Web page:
Come on! These two need to get immersed in the work of organizations like the National Writing Project, where the heart and soul of curriculum development is with the teachers. All I could think of is that these writers may represent a majority of administrators (not all, but many) who don’t value teachers as leaders, and so where do they turn for curriculum?

That’s right. To the advertising pages of journals like District Administration, where they can spent gobs of precious money on canned curriculum that gets shoved down the throats of teachers, stifling not only the creative abilities of teachers but also taking away much of the individualized approaches to student learning that we know is most effective.

What Norris and Soloway are saying is: Trust the experts when it comes to curriculum development, and the experts are not the teachers.

If ever a statement needs push back, this is it, particularly as we shift towards Common Core standards and the major companies like Pearson are no doubt  gearing up canned curriculum and textbooks for states and school districts to purchase and pat themselves on the back that they are now in the running for Race to the Top money that comes with alignment. Administrators, look to your own teaching corp for expertise and find a way to bring us teachers into the equation, too.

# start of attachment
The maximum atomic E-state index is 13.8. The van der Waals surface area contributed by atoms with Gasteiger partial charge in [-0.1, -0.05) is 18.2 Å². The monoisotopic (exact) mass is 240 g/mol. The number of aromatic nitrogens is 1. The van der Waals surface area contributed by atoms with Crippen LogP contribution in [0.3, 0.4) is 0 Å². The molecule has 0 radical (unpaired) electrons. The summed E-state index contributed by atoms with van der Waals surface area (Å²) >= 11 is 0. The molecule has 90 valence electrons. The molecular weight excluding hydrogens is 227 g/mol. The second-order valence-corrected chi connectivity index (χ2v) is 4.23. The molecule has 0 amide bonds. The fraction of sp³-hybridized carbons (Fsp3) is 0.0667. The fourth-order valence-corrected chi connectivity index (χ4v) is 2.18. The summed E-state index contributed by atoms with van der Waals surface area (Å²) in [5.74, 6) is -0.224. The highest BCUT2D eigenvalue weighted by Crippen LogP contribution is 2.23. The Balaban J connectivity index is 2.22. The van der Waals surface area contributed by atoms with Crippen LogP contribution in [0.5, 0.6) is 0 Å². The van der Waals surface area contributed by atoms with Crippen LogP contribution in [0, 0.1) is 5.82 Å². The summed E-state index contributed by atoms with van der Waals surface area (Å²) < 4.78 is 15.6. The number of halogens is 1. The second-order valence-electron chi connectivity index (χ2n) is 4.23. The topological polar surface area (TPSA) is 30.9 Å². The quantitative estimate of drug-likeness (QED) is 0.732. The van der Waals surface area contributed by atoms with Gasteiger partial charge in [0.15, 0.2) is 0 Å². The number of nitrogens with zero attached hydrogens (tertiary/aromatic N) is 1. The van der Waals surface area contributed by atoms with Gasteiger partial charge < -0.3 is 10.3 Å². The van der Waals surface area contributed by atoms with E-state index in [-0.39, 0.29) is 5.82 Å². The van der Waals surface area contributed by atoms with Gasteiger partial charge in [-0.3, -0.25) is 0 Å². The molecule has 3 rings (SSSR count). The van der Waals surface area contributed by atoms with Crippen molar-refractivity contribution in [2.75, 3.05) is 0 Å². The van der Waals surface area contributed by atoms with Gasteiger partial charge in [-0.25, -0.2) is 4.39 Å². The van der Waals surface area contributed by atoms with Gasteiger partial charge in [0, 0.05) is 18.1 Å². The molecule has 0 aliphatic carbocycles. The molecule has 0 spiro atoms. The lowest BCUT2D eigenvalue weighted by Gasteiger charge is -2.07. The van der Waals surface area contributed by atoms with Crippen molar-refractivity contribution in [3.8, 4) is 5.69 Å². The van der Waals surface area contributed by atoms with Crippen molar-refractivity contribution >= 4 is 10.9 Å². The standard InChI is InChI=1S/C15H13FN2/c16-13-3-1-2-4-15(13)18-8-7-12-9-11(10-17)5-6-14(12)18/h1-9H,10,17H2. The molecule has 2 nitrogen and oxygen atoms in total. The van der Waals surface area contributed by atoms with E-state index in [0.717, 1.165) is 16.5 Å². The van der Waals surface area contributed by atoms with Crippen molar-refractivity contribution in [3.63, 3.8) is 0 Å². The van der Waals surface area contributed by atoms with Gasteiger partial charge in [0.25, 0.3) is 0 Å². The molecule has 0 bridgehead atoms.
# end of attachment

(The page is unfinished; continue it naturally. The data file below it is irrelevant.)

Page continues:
Peace (in the push back),
Kevin

 

11 Comments
  1. I wonder if they understand that we teach students, not curriculum? Creating the lessons for our individual students and/or classes with the students engaged in the process too is what we do. I guess what I’d really like to know is why doesn’t the person you quoted know that? It all comes down to money and who’s trying to say they know the answers so ‘come buy’ ours, doesn’t it?

    • I’m sure they do understand to some degree but it is where do some (not all) administrators value the expertise? In their own classrooms or at a corporate office?
      Thanks for jumping in to the mix (again)
      Kevin